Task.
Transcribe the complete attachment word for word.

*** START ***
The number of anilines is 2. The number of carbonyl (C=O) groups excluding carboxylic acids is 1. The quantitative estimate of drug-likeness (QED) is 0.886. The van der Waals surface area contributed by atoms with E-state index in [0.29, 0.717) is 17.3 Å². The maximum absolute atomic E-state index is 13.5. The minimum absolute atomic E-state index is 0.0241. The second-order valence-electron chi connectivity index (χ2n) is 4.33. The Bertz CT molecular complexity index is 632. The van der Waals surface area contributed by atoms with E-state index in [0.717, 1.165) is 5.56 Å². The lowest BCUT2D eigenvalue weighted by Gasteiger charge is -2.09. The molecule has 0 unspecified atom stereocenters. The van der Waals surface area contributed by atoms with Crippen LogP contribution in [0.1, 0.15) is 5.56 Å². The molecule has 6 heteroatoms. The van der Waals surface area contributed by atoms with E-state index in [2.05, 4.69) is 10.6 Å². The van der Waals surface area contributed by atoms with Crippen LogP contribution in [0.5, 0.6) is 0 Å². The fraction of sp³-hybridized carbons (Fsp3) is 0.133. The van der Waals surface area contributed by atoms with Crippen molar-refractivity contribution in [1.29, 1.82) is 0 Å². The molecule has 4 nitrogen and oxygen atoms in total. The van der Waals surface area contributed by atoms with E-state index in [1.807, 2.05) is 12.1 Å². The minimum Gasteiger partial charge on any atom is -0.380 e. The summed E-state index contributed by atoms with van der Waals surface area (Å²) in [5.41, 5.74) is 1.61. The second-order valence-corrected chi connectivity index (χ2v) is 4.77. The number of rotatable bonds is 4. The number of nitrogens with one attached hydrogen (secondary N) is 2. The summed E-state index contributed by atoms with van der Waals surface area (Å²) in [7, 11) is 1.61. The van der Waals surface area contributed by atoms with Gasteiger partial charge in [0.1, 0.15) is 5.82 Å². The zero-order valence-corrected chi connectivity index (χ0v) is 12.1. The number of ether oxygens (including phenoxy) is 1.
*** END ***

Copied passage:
The number of anilines is 2. The number of carbonyl (C=O) groups excluding carboxylic acids is 1. The quantitative estimate of drug-likeness (QED) is 0.886. The van der Waals surface area contributed by atoms with E-state index in [0.29, 0.717) is 17.3 Å². The maximum absolute atomic E-state index is 13.5. The minimum absolute atomic E-state index is 0.0241. The second-order valence-electron chi connectivity index (χ2n) is 4.33. The Bertz CT molecular complexity index is 632. The van der Waals surface area contributed by atoms with E-state index in [0.717, 1.165) is 5.56 Å². The lowest BCUT2D eigenvalue weighted by Gasteiger charge is -2.09. The molecule has 0 unspecified atom stereocenters. The van der Waals surface area contributed by atoms with Crippen LogP contribution in [0.1, 0.15) is 5.56 Å². The molecule has 6 heteroatoms. The van der Waals surface area contributed by atoms with E-state index in [2.05, 4.69) is 10.6 Å². The van der Waals surface area contributed by atoms with Crippen LogP contribution in [0.5, 0.6) is 0 Å². The fraction of sp³-hybridized carbons (Fsp3) is 0.133. The van der Waals surface area contributed by atoms with Crippen molar-refractivity contribution in [1.29, 1.82) is 0 Å². The molecule has 4 nitrogen and oxygen atoms in total. The van der Waals surface area contributed by atoms with E-state index in [1.807, 2.05) is 12.1 Å². The minimum Gasteiger partial charge on any atom is -0.380 e. The summed E-state index contributed by atoms with van der Waals surface area (Å²) in [5.41, 5.74) is 1.61. The second-order valence-corrected chi connectivity index (χ2v) is 4.77. The number of rotatable bonds is 4. The number of nitrogens with one attached hydrogen (secondary N) is 2. The summed E-state index contributed by atoms with van der Waals surface area (Å²) in [7, 11) is 1.61. The van der Waals surface area contributed by atoms with Gasteiger partial charge in [0.1, 0.15) is 5.82 Å². The zero-order valence-corrected chi connectivity index (χ0v) is 12.1. The number of ether oxygens (including phenoxy) is 1.